TBA Law Blog

Posted by: Christy Gibson on Sep 8, 2015

By Dawn A. Garcia*

On August 14, 2015, Secretary of State John Kerry presided over a ceremony celebrating the resumption of diplomatic relations between the United States and Cuba and the reopening of the U.S. embassy in Havana. Relations between both countries are not fully normalized, and the embargo is still in place, but this marks a significant step towards a more complete engagement with Cuba.[i] There are many who applaud this normalization as a positive move, and many others who argue that the Castro regime is still politically repressive and should not be rewarded for continuing oppression.

Cuban Adjustment Act

In 1960, President Dwight D. Eisenhower declared that all Cubans were political refugees and in 1961 severed all relations between the United States and Cuba. In 1966, Congress passed the Cuban Adjustment Act (CAA) in attempt to legalize the status of over 100,000 Cubans, who were seeking refuge in the United States.

The CAA, however, did not create a refugee status for Cubans. Instead, it created a unique, extraordinary relief. It provides that all Cuban citizens or natives who have been admitted or paroled into the United States and who have been physically present for one year and a day are eligible to apply for adjustment of status to lawful permanent residence. There are no visa caps and no immigrant visa petition requirements. The public charge ground of inadmissibility does not apply. An unlawful entry does not bar adjustment as long as the applicant subsequently obtains parole.

Spouses and children (unmarried and under 21 years of age) are also eligible to adjust status under the CAA even if not Cuban as long as they reside with the Cuban applicant and are otherwise admissible.

Although the people fleeing Cuba were seeking protection from political oppression, and President Eisenhower declared them refugees, the CAA does not require the applicant to prove he or she meets the legal standard for refugee status found in Immigration and Nationality Act (INA) § 101(a)(42) or show he or she has a well-founded fear of persecution on account of a protected status pursuant to INA §§ 207 or 208. After the applicant has been granted lawful permanent resident status, he or she is free to travel back and forth from Cuba without risk of losing status.

Amended Law – “Wet foot/dry foot” Rule

In the early 1990s, the flow of Cuban migrants increased significantly, with more than 35,000 coming across the ocean by raft in 1994 alone. In 1995, the U.S. and Cuba negotiated an agreement in attempt to slow the migration. The U.S. law was amended and it became known as the “wet foot/dry foot” rule. If a Cuban was interdicted at sea, with “wet feet,” he or she would be repatriated to Cuba. If found in the U.S., with “dry feet,” he or she would be paroled into the United States. And one year and one day later, he or she would be able to apply for lawful permanent resident status.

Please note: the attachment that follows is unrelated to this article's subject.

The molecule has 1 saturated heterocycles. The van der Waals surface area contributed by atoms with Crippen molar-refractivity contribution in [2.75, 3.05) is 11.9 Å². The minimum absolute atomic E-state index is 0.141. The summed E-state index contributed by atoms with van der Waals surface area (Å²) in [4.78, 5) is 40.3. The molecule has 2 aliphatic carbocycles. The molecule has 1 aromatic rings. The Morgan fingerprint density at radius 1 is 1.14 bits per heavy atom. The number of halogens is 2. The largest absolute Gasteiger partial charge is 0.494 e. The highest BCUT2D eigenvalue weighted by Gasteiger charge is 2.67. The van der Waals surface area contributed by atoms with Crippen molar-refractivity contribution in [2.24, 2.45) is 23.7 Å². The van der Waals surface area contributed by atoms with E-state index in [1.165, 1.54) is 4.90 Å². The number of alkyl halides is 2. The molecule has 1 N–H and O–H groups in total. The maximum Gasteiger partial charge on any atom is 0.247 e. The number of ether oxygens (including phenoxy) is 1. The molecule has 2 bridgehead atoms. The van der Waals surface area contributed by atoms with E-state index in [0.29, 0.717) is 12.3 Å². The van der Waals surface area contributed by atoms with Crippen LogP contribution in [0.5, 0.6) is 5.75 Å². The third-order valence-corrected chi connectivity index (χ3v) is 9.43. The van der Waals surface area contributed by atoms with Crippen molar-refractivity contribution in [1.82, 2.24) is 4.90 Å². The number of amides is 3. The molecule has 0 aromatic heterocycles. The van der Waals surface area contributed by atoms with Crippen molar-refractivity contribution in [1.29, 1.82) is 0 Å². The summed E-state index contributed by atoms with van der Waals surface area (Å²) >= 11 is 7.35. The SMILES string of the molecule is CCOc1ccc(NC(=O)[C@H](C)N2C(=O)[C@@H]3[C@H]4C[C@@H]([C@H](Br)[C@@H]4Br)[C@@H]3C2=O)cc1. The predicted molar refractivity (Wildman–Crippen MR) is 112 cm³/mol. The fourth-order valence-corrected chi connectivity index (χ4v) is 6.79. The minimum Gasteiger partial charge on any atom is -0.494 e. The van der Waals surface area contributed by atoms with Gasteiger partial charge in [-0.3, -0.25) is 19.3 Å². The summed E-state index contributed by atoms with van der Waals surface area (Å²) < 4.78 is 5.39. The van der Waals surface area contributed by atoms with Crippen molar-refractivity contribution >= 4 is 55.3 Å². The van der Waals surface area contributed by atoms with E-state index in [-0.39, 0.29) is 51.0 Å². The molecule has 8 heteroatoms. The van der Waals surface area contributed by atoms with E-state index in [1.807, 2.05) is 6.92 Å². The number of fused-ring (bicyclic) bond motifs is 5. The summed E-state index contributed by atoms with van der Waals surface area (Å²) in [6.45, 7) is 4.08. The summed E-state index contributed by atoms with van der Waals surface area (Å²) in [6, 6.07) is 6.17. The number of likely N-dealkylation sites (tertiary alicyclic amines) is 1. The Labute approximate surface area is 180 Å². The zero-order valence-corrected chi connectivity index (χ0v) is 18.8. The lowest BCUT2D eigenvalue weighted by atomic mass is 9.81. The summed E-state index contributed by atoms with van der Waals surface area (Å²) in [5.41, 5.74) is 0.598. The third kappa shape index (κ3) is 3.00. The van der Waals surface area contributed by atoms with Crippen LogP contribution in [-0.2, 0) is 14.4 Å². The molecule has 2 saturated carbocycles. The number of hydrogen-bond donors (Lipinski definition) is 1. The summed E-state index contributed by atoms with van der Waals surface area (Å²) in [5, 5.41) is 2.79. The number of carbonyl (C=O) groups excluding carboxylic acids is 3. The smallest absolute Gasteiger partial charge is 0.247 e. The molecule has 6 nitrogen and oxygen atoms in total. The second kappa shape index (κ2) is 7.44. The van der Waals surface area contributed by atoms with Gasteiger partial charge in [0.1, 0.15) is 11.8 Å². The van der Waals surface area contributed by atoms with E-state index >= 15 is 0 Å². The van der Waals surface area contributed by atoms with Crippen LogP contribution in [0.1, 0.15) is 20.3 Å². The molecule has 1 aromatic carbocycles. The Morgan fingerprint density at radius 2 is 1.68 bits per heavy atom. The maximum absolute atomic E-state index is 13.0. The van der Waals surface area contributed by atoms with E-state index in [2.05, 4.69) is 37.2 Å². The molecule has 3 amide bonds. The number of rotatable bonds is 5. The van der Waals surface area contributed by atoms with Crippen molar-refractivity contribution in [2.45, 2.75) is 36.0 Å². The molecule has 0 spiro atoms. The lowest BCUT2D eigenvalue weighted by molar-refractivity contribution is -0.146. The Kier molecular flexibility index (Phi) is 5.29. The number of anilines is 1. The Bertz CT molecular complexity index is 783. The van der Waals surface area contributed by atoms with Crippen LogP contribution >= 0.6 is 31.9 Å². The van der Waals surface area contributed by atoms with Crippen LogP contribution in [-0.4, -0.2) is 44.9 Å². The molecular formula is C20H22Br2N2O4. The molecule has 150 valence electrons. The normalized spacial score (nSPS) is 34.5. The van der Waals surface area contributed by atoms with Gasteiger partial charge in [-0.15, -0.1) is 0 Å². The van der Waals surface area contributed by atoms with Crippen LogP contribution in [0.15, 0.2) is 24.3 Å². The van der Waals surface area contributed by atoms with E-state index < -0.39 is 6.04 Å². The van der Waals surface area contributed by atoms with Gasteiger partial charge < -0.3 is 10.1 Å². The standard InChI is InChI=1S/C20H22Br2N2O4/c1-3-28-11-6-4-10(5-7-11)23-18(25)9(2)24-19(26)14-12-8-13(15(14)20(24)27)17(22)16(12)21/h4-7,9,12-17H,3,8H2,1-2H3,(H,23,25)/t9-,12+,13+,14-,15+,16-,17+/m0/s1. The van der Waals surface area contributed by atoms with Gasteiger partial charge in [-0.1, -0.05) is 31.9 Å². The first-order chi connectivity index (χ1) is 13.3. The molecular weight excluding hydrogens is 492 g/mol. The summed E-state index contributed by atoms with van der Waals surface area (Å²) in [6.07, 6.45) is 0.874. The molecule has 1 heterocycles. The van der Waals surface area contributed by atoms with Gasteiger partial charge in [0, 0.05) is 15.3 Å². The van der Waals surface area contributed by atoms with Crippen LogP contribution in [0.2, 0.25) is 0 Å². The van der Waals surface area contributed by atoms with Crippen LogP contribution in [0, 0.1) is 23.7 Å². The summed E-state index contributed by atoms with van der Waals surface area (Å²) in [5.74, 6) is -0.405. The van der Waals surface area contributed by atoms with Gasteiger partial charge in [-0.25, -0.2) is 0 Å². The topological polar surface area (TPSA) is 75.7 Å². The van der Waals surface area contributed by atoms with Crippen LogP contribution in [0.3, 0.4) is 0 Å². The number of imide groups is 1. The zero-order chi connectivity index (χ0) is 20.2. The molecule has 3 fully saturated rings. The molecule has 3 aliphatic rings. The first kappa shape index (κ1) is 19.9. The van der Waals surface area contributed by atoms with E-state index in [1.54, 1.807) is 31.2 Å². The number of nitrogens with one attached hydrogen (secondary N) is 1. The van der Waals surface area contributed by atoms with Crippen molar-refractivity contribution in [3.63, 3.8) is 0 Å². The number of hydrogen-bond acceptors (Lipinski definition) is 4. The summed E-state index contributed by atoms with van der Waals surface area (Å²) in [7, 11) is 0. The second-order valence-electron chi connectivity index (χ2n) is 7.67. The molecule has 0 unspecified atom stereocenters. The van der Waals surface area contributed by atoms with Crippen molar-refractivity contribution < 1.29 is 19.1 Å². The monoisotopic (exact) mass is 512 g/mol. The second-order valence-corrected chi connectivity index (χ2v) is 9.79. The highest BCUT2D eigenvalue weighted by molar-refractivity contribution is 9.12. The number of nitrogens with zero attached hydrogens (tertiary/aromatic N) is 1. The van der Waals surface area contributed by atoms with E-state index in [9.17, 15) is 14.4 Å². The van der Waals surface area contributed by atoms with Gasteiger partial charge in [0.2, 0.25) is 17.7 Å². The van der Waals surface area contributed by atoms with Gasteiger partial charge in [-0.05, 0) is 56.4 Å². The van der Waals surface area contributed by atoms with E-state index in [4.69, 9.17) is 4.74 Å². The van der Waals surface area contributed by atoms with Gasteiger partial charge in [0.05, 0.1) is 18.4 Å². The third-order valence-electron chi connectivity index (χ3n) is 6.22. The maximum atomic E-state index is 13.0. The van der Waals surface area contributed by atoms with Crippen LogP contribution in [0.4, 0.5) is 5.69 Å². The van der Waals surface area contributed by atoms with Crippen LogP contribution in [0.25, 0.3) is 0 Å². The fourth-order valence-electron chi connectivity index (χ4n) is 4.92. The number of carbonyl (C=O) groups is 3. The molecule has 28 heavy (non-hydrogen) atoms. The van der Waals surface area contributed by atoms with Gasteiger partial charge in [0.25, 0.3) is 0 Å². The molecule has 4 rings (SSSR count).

The resumption of diplomatic relations has not altered the CAA and it remains in effect. On July 6, 2015, the Department of State issued a statement affirming the CAA and current migration policy.[ii] The embargo is also still in effect. Congressional approval will be required to end the embargo or to amend the CAA.

Future of CAA

While the CAA remains unchanged, the resumption of diplomatic relations may make it more difficult for arriving aliens to benefit from the CAA. In a recent article, Cyrus D. Mehta points out that under INA 235(b)(1)(F), arriving Cubans may now be subject to expedited removal rather than parole for purposes of adjustment under the CAA.[iii] Whether this concern becomes a reality remains to be seen in the coming months.

The Cuban government remains authoritarian and repressive, but allows for some limited political opposition within its single-party system. Even supporters of the continued embargo, such as U.S. Senator Marco Rubio, argue the CAA should be reviewed to address fraud and to discourage people from taking the dangerous journey. Opponents of the continuation of the CAA argue that many Cubans are now seeking economic relief rather than political relief. Further, they argue that it is illogical to grant automatic unqualified legal status to a person fleeing Cuba and not to a person fleeing other more violent, unstable, and repressive regimes.

The full effects of normalization of diplomatic relations between the U.S. and Cuba remain to be seen in the coming years. For now, the CAA and the “wet foot/dry foot” rule are still in place and still reflect the immigration policies of the U.S. It is likely that Congress soon will be called upon to determine whether the CAA should continue.

[i]“Fact Sheet: Re-Establishment of Diplomatic Relations with Cuba,” IIP Digital, U.S. Department of State, July 06, 2015, http://iipdigital.usembassy.gov/st/english/texttrans/2015/07/20150706316588.html#axzz3f8iehRdd


[iii]Cyrus D. Mehta, “Resumption of Diplomatic Relations with Cuba: How Does it Impact U.S. Immigration Law?” The Insightful Immigration Blog, July 6, 2015, http://blog.cyrusmehta.com/2015/07/resumption-of-diplomatic-relations-with.html.


*Dawn Garcia practices immigration law from her Franklin, Tennessee office. She is a graduate of Vanderbilt University School of Law. Dawn may be reached at (615) 595-7283 or dawn@dawngarcialaw.com.